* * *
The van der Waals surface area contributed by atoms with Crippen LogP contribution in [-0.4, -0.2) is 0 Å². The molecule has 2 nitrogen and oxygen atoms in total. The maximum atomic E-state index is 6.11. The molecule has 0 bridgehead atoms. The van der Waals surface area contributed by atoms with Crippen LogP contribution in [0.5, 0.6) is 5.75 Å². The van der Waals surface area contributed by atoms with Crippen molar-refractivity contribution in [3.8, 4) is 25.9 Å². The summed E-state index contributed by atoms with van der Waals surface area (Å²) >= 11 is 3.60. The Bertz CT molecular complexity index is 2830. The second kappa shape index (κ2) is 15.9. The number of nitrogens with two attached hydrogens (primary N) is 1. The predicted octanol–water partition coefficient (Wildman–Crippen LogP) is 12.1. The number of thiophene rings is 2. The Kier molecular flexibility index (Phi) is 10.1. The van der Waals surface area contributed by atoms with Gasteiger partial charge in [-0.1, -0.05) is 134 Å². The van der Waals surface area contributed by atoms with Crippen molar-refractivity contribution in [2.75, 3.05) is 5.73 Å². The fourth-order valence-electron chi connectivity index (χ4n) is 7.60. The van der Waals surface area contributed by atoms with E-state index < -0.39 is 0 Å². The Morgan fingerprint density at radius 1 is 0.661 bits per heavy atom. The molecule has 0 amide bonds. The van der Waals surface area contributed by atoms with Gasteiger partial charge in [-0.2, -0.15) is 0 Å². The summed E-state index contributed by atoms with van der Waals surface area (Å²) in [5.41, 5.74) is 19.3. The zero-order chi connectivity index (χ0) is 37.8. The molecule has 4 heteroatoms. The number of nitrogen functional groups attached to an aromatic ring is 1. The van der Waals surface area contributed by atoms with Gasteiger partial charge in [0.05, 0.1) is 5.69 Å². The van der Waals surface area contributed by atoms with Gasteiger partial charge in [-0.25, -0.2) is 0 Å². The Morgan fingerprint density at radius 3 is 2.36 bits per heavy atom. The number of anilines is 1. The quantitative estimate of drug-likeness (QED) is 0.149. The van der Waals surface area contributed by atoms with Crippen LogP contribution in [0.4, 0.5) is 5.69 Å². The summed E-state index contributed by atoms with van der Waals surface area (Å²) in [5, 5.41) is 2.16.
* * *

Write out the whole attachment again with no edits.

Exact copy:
The van der Waals surface area contributed by atoms with Crippen LogP contribution in [-0.4, -0.2) is 0 Å². The molecule has 2 nitrogen and oxygen atoms in total. The maximum atomic E-state index is 6.11. The molecule has 0 bridgehead atoms. The van der Waals surface area contributed by atoms with Crippen LogP contribution in [0.5, 0.6) is 5.75 Å². The van der Waals surface area contributed by atoms with Crippen molar-refractivity contribution in [3.8, 4) is 25.9 Å². The summed E-state index contributed by atoms with van der Waals surface area (Å²) >= 11 is 3.60. The Bertz CT molecular complexity index is 2830. The second kappa shape index (κ2) is 15.9. The number of nitrogens with two attached hydrogens (primary N) is 1. The predicted octanol–water partition coefficient (Wildman–Crippen LogP) is 12.1. The number of thiophene rings is 2. The Kier molecular flexibility index (Phi) is 10.1. The van der Waals surface area contributed by atoms with Gasteiger partial charge in [-0.1, -0.05) is 134 Å². The van der Waals surface area contributed by atoms with Crippen molar-refractivity contribution in [2.75, 3.05) is 5.73 Å². The fourth-order valence-electron chi connectivity index (χ4n) is 7.60. The van der Waals surface area contributed by atoms with E-state index < -0.39 is 0 Å². The Morgan fingerprint density at radius 1 is 0.661 bits per heavy atom. The molecule has 0 amide bonds. The van der Waals surface area contributed by atoms with Gasteiger partial charge in [-0.2, -0.15) is 0 Å². The summed E-state index contributed by atoms with van der Waals surface area (Å²) in [5.41, 5.74) is 19.3. The zero-order chi connectivity index (χ0) is 37.8. The molecule has 4 heteroatoms. The number of nitrogen functional groups attached to an aromatic ring is 1. The van der Waals surface area contributed by atoms with Gasteiger partial charge in [0.05, 0.1) is 5.69 Å². The van der Waals surface area contributed by atoms with Gasteiger partial charge in [-0.25, -0.2) is 0 Å². The Morgan fingerprint density at radius 3 is 2.36 bits per heavy atom. The number of anilines is 1. The quantitative estimate of drug-likeness (QED) is 0.149. The van der Waals surface area contributed by atoms with Crippen LogP contribution in [0.4, 0.5) is 5.69 Å². The summed E-state index contributed by atoms with van der Waals surface area (Å²) in [5, 5.41) is 2.16.